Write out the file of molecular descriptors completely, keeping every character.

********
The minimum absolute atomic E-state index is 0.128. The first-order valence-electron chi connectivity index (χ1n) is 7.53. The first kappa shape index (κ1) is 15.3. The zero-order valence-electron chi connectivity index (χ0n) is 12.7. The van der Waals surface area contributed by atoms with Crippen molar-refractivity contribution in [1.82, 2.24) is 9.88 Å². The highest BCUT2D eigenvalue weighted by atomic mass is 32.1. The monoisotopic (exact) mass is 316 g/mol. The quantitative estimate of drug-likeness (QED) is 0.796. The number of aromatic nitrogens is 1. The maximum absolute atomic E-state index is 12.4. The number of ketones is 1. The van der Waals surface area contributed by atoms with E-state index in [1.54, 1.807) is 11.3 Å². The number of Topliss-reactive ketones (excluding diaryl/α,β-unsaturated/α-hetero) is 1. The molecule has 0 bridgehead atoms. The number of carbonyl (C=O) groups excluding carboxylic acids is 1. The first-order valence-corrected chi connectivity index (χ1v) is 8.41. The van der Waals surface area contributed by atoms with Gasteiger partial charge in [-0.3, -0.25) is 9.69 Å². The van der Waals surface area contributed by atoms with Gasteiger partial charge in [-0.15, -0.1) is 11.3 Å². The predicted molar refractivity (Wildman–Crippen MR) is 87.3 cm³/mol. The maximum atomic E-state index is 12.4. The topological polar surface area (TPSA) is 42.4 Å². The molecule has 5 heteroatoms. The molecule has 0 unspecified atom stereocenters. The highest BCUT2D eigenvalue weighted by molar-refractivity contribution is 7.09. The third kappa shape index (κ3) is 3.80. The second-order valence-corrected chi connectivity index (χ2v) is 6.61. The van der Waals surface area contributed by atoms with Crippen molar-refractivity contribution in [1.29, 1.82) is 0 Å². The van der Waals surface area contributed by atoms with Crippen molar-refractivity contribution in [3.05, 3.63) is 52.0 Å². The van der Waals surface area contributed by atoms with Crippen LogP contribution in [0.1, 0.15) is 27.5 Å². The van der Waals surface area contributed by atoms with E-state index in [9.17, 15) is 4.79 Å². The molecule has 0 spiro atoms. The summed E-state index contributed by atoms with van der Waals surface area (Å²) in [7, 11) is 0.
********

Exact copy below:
The minimum absolute atomic E-state index is 0.128. The first-order valence-electron chi connectivity index (χ1n) is 7.53. The first kappa shape index (κ1) is 15.3. The zero-order valence-electron chi connectivity index (χ0n) is 12.7. The van der Waals surface area contributed by atoms with Crippen molar-refractivity contribution in [1.82, 2.24) is 9.88 Å². The highest BCUT2D eigenvalue weighted by atomic mass is 32.1. The monoisotopic (exact) mass is 316 g/mol. The quantitative estimate of drug-likeness (QED) is 0.796. The number of aromatic nitrogens is 1. The maximum absolute atomic E-state index is 12.4. The number of ketones is 1. The van der Waals surface area contributed by atoms with E-state index in [1.54, 1.807) is 11.3 Å². The number of Topliss-reactive ketones (excluding diaryl/α,β-unsaturated/α-hetero) is 1. The molecule has 0 bridgehead atoms. The number of carbonyl (C=O) groups excluding carboxylic acids is 1. The first-order valence-corrected chi connectivity index (χ1v) is 8.41. The van der Waals surface area contributed by atoms with Gasteiger partial charge in [-0.3, -0.25) is 9.69 Å². The van der Waals surface area contributed by atoms with Gasteiger partial charge in [-0.15, -0.1) is 11.3 Å². The predicted molar refractivity (Wildman–Crippen MR) is 87.3 cm³/mol. The maximum atomic E-state index is 12.4. The topological polar surface area (TPSA) is 42.4 Å². The molecule has 5 heteroatoms. The molecule has 0 unspecified atom stereocenters. The highest BCUT2D eigenvalue weighted by molar-refractivity contribution is 7.09. The third kappa shape index (κ3) is 3.80. The second-order valence-corrected chi connectivity index (χ2v) is 6.61. The van der Waals surface area contributed by atoms with Crippen molar-refractivity contribution in [1.29, 1.82) is 0 Å². The van der Waals surface area contributed by atoms with Crippen molar-refractivity contribution in [3.05, 3.63) is 52.0 Å². The van der Waals surface area contributed by atoms with Crippen LogP contribution in [0.1, 0.15) is 27.5 Å². The van der Waals surface area contributed by atoms with E-state index in [9.17, 15) is 4.79 Å². The molecule has 0 spiro atoms. The summed E-state index contributed by atoms with van der Waals surface area (Å²) in [7, 11) is 0.